Willa Cather can make you believe that Nebraska is a little more idyllic than your particular piece of America. Prairie flowers bloom near fields of waving wheat. Sturdy immigrant farmers build sturdy farmhouses and some residents install hammocks on the upper porch to sleep out under the stars on summer evenings. Even the fierce winter snows are occasions to pull out the sleigh and take a ride through the small town.
That’s where One of Us begins, Cather’s Pulitzer Prize-winning novel that appeared in 1922. Her working title for the project was Claude, a fictionalized account of the experiences of her cousin, G.P. Cather, who died in combat on the Western front during World War I. Claude Wheeler is the son of a prominent farmer who, despite living on Lovely Creek, is emerging from adolescence with a young man’s discontent. He talks politics and life with his best friend, Ernest, over lunch on the river bank. He emerges from lectures at the university “with the feeling that the world was full of stimulating things, and that one was fortunate to be alive and to be able to find out about them.” At school, he is taken in by a lively family, and particularly by the family’s widowed matriarch, Mrs. Erlich, who takes a special interest in his acculturation to the wider world.
It’s a little too perfect, this prairie paradise. Cather bathes this Nebraska, which was her childhood home, in the golden light of a hundred sunsets. It’s 1914. The place has barely been settled by Easterners and Europeans, but already the expulsion of Native American tribes, the slaughter of the bison, and the travails of the sodbusters are buried beneath the growing American myth. Things are normal in Nebraska, even if the rest of the world seems to be coming apart at the seams. It’s a place where you can set down roots and grow your own field of dreams.
When his father gets a wild hair to help set his brother up with a new farm in Colorado, Claude leaves school to take over management of the farm. His horizons shrink and his intellectual life is reduced to reading passages of books out loud with his mother at night. He develops a comfortable relationship with the determined Enid Royce and persuades her to marry him, though neither seems over the moon about the prospect. When he asks her father for her hand, Mr. Royce struggles to explain why the marriage may not be the best:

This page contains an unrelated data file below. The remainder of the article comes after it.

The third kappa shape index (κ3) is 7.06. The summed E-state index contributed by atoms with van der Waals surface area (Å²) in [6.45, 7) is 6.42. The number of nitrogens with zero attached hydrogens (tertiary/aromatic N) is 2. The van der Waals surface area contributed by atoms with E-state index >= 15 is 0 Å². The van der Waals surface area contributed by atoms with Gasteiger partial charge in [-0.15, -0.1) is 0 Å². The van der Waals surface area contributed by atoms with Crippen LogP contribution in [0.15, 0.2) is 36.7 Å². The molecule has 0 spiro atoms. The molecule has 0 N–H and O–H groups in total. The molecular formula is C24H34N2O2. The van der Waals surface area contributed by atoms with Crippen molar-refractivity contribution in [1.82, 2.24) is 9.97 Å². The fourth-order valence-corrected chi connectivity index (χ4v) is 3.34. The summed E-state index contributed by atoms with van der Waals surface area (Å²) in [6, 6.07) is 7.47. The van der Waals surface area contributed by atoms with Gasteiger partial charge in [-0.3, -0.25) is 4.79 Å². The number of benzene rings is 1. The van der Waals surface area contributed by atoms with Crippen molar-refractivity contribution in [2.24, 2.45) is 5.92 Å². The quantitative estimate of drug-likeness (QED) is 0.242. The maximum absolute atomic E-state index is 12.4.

He found himself absolutely unable to touch upon the vast body of experience he wished to communicate to Claude. It lay in his chest like a physical misery, and the desire to speak struggled there. But he had no words, no way to make himself understood. He had no argument to present. What he wanted to do was to hold up life as he had found it, like a picture, to his young friend; to warn him, without explanation, against certain heart-breaking disappointments. It could not be done, he saw. The dead might as well try to speak to the living as the old to the young.
It’s a hint that there is something missing in Nebraska—some longing for purpose. The marriage falters. Claude slips into a funk. Then the war comes and his world changes. He leaves home and becomes an officer in the American Expeditionary Forces. And then it’s off to France on a harrowing transport ship plagued by an outbreak of the Spanish flu. Then the war itself, interspersed with encounters that open Claude to the possibility that France might be even more wonderful than the Great Plains.
I went to this book thanks to an Alex Ross article in The New Yorker touting it as a great COVID read, but I found instead the enduring genius of Cather’s Americana. She’s not immune to romanticism, but she knows it must be undermined to offer anything like a realistic portrait of this complicated nation. A young man takes center stage, but all around him are strong and interesting women, who are the agents of his awakening and who survive the follies of war and dreams. There are a lot of unfinished trajectories in this novel, things about which you want to know much more. Mostly what this country’s all about and how to rightly tell its story.